From: Captive Insurance Times
Industry professionals discuss the reasons why women have not historically held senior level roles in the insurance industry, the importance of mentorship and female role model representation, and what the captive industry is doing to address this disparity
Although just shy of 60 per cent of the workforce within the insurance industry, women remain underrepresented in senior-level roles, according to this year’s annual Current Population Survey, conducted by the US Bureau of Labor Statistics.
In profiling specific occupations in the insurance industry, the survey found that while women tend to dominate clerical and examination roles, there is a significant drop in the number of women in sales and actuarial professions.
One of the reasons behind this disparity is the recurrent “broken rung” at the first step up to managerial roles, as women are promoted at lower rates than men, therefore creating a difficult environment for which a company can lay a foundation for sustained progress at more senior levels.
This is according to a ‘Women in the Workplace’ study conducted by McKinsey & Company in September last year. Spanning all corporate industries in the US, the study found that for every 100 men promoted to manager, only 86 women are promoted.
The study adds that overall gains in representation following the COVID-19 pandemic have not translated into gains for women of colour.
Between entry-level and C-suite, the representation of women of colour drops off by more than 75 per cent.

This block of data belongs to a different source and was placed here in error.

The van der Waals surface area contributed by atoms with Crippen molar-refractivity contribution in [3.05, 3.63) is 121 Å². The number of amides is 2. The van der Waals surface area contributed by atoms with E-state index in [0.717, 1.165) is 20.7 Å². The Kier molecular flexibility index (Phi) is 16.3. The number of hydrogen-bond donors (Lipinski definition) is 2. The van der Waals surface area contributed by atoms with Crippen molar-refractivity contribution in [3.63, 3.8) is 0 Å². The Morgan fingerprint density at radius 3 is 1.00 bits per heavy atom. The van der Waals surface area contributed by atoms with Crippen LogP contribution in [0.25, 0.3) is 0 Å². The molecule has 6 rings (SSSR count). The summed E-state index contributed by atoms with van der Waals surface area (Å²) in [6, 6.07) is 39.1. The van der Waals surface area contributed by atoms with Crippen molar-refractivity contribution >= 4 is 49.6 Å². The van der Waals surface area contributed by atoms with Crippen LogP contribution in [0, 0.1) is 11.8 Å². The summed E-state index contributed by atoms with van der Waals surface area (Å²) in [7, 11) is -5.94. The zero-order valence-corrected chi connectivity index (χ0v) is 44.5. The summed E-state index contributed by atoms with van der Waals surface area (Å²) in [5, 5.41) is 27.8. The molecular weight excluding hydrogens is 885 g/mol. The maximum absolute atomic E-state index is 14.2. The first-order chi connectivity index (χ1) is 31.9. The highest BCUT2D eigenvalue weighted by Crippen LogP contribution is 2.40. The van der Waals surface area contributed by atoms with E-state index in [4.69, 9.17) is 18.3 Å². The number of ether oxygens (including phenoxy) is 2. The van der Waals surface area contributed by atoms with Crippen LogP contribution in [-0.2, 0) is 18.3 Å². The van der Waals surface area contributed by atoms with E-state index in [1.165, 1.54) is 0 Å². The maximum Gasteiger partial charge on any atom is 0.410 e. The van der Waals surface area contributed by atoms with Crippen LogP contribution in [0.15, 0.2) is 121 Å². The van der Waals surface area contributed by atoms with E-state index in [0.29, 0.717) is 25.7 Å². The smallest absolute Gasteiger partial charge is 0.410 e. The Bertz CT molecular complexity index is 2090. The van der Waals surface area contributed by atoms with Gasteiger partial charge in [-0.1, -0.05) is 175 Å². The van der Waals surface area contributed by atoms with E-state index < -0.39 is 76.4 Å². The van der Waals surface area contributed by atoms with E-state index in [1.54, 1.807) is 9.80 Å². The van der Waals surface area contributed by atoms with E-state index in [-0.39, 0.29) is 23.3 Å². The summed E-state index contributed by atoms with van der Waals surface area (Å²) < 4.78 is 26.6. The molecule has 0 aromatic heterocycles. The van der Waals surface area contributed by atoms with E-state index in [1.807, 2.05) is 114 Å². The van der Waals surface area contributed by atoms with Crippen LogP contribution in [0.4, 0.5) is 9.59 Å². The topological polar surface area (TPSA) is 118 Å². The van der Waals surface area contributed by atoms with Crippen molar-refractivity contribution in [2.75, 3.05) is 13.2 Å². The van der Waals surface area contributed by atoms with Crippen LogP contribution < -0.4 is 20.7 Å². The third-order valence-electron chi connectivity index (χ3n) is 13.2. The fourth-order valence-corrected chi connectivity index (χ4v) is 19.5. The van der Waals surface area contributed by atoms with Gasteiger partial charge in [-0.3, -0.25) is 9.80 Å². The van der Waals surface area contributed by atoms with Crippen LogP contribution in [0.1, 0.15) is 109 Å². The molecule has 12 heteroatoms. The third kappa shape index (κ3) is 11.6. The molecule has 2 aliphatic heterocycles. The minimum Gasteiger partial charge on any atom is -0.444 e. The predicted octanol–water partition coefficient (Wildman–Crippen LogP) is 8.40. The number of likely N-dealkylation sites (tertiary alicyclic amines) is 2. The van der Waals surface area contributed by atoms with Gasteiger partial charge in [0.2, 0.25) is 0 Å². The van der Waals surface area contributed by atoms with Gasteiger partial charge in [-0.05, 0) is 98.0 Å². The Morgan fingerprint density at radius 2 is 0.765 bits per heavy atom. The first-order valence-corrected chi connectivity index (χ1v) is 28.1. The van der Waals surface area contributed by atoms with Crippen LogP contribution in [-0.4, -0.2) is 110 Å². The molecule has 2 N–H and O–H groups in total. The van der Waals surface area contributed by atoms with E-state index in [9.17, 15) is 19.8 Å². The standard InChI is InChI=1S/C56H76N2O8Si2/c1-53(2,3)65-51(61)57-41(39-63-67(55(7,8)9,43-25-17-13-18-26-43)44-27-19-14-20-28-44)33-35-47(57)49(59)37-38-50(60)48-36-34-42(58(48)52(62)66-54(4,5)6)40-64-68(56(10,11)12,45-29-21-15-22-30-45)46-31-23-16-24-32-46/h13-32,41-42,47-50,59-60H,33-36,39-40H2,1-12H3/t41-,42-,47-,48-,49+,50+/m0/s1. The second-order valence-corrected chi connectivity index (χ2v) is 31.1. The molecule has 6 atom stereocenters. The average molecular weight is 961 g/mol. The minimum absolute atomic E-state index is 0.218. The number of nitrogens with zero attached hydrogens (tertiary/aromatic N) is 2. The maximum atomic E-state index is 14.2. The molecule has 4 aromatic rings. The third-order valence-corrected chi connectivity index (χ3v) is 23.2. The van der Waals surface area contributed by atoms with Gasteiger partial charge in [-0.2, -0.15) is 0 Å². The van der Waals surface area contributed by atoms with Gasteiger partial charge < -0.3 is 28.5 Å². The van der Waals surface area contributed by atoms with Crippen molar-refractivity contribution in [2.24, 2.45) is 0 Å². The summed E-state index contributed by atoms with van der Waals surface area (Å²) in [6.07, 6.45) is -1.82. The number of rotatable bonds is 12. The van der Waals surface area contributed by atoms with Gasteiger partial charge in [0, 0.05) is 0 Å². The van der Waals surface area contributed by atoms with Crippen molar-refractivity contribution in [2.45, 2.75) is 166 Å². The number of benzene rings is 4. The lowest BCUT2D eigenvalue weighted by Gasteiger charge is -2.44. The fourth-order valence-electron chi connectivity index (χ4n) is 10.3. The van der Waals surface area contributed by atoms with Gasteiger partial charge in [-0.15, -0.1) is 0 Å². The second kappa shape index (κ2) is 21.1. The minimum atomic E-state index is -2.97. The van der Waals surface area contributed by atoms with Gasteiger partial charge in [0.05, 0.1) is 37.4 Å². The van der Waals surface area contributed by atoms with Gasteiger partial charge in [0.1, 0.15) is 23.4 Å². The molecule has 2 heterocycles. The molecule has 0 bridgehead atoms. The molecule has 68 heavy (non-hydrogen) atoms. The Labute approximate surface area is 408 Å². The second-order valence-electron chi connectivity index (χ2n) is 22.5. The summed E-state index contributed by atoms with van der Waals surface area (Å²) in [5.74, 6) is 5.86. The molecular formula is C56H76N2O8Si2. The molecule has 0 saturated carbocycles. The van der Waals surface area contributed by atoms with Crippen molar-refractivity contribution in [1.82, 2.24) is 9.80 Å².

Without other women to aspire to, many young female professionals are essentially self-selecting out of a career path within insurance before they have really even given it a chance”Karen Hsi, University of California
In this environment, the Captive Insurance Companies Association (CICA) launched the Amplify Women initiative in 2019, dedicated to providing women with opportunities for education, networking and influence in the captive industry.
The task force works to represent women in educational opportunities, such as speaking at conferences, publishing articles and academic partnerships, as well as promoting visibility by serving on association and industry boards.
Diversity in the workplace inevitably translates into diversity of thought, ideas and approaches — with discussions around diversity, equity and inclusion (DE&I) in the captive industry arguably more dynamic compared to the wider insurance industry, is this reflected in progress?